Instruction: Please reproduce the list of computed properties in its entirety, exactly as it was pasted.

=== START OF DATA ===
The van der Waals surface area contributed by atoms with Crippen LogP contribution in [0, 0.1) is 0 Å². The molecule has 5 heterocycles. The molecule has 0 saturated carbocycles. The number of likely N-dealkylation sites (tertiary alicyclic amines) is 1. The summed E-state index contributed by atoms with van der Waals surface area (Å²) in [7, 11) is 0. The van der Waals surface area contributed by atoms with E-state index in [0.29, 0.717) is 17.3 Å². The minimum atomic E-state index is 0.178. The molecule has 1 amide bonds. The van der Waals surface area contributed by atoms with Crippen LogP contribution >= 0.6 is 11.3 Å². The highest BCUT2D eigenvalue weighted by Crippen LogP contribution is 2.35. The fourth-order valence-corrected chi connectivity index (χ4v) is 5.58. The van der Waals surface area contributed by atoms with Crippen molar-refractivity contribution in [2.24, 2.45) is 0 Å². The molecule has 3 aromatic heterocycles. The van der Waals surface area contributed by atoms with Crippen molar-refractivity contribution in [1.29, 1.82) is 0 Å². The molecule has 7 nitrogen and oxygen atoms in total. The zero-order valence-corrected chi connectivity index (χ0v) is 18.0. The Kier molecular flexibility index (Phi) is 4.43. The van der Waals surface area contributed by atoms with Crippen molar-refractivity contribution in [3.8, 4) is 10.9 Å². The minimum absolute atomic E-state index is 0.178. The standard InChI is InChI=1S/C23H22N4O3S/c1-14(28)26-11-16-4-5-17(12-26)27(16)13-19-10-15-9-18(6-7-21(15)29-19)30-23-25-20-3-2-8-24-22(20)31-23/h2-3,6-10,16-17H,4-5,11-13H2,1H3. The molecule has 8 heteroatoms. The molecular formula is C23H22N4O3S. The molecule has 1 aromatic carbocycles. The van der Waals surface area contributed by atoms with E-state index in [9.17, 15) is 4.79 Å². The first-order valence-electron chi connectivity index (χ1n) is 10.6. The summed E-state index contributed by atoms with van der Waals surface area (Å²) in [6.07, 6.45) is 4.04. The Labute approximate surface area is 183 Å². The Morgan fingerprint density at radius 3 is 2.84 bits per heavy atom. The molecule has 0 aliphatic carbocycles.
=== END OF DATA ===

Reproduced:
The van der Waals surface area contributed by atoms with Crippen LogP contribution in [0, 0.1) is 0 Å². The molecule has 5 heterocycles. The molecule has 0 saturated carbocycles. The number of likely N-dealkylation sites (tertiary alicyclic amines) is 1. The summed E-state index contributed by atoms with van der Waals surface area (Å²) in [7, 11) is 0. The van der Waals surface area contributed by atoms with E-state index in [0.29, 0.717) is 17.3 Å². The minimum atomic E-state index is 0.178. The molecule has 1 amide bonds. The van der Waals surface area contributed by atoms with Crippen LogP contribution >= 0.6 is 11.3 Å². The highest BCUT2D eigenvalue weighted by Crippen LogP contribution is 2.35. The fourth-order valence-corrected chi connectivity index (χ4v) is 5.58. The van der Waals surface area contributed by atoms with Crippen molar-refractivity contribution in [2.24, 2.45) is 0 Å². The molecule has 3 aromatic heterocycles. The van der Waals surface area contributed by atoms with Crippen molar-refractivity contribution in [1.29, 1.82) is 0 Å². The molecule has 7 nitrogen and oxygen atoms in total. The zero-order valence-corrected chi connectivity index (χ0v) is 18.0. The Kier molecular flexibility index (Phi) is 4.43. The van der Waals surface area contributed by atoms with Crippen molar-refractivity contribution in [3.8, 4) is 10.9 Å². The minimum absolute atomic E-state index is 0.178. The standard InChI is InChI=1S/C23H22N4O3S/c1-14(28)26-11-16-4-5-17(12-26)27(16)13-19-10-15-9-18(6-7-21(15)29-19)30-23-25-20-3-2-8-24-22(20)31-23/h2-3,6-10,16-17H,4-5,11-13H2,1H3. The molecule has 8 heteroatoms. The molecular formula is C23H22N4O3S. The molecule has 1 aromatic carbocycles. The van der Waals surface area contributed by atoms with E-state index in [9.17, 15) is 4.79 Å². The first-order valence-electron chi connectivity index (χ1n) is 10.6. The summed E-state index contributed by atoms with van der Waals surface area (Å²) in [6.07, 6.45) is 4.04. The Labute approximate surface area is 183 Å². The Morgan fingerprint density at radius 3 is 2.84 bits per heavy atom. The molecule has 0 aliphatic carbocycles.